Manchester Evening News on 28th May where he pleaded not guilty to charges of assault on his partner Monica Ward, using violence to gain entry to their flat and failing to provide a sample for a drugs test. That is quite a serious package of charges.
The relevant law is not referred to in the media reports but seems to be Criminal Law Act 1977 s6 and Police and Criminal Evidence Act 1984 s63B - inserted by the Drugs Act 2005 s7.
The Manchester Evening News reported his conviction ( after trial ) on 11th August - here. The reported facts in the Telegraph article make for interesting reading. Basically, there was a row over some money and it is reported that Berry squeezed Ward's neck (using both hands) and she told the court that she had been dragged from the kitchen to the front door and that she "feared for her life". A child was present at the time. At some point she was able to contact the Police. Berry left but returned later and forced his way in. On being convicted by the magistrates he said that this was a "Kangaroo Court". Sentencing was adjourned with, presumably, a pre sentence report to be prepared.
At the sentencing hearing (see Guardian 26th August and BBC 25th August ) it appears that the magistrates decided on a community sentence of 100 hours unpaid work plus a restraining order and costs of £450. I make no comment about that proposal (which would presumably have been based on a pre-sentence report) though it is reported that the bench chair referred to it as a "relatively gentle attack" and a "technical assault". However, Berry refused to do the community sentence and was therefore sentenced to 4 weeks imprisonment. It seems that Berry was not represented by a solicitor or counsel. Also, Berry's behaviour before the court left a great deal to be desired - (to put it mildly). He refused to recognise the court's authority and accused the magistrates of ignoring the facts and not listening to the evidence. Afterwards, it is reported that a solicitor who was present has lodged an appeal on Berry's behalf to the Crown Court. The outcome of that is awaited with interest. Appeals against conviction by magistrates are heard in the Crown Court by a Judge who sits with two JPs and the evidence is reheard.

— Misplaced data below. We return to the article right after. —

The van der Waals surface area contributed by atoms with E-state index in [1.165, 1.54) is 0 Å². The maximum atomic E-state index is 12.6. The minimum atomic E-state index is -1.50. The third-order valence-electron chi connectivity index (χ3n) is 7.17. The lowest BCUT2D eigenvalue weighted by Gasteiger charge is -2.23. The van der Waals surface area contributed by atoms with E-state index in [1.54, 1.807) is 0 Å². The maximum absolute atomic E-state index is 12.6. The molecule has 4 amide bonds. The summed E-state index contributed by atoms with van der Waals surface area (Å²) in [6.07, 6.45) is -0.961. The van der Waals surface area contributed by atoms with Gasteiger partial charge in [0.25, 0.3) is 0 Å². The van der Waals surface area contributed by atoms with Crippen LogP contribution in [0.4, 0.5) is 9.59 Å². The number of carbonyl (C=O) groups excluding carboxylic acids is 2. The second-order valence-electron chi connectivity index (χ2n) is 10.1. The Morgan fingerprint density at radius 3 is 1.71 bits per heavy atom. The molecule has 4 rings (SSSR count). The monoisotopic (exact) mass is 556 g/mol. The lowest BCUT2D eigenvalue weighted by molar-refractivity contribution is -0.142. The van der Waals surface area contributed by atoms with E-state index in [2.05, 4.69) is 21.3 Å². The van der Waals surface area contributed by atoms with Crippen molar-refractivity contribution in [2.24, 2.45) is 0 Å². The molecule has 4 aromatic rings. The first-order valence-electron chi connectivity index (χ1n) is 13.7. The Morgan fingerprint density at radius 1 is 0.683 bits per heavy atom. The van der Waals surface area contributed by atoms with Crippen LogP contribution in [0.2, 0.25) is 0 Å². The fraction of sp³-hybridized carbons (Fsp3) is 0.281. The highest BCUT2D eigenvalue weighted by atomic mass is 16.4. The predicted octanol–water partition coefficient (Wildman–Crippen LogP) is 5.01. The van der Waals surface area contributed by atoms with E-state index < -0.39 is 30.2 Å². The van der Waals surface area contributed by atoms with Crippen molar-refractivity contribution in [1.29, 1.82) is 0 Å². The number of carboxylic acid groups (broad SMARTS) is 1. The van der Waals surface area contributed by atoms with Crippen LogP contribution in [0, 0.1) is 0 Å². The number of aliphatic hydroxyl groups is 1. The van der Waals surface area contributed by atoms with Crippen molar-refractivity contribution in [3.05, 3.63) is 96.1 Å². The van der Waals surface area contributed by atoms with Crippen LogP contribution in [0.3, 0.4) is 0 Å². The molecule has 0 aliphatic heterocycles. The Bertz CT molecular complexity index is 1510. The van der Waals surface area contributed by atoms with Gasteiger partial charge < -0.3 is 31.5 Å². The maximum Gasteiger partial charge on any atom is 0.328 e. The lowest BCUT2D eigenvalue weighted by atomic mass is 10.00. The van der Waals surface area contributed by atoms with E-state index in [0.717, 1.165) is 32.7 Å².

There is an old saying that a person who represents himself before a court has a fool for a client. Regrettably, they sometimes do themselves no favours. It is not clear why Berry was unrepresented but it is worth noting that a person has to pass both a means test and an interests of justice test to obtain a legal representation order in the magistrates' court.
Addendum: He was released on 8th September 2010 - see Manchester Evening News.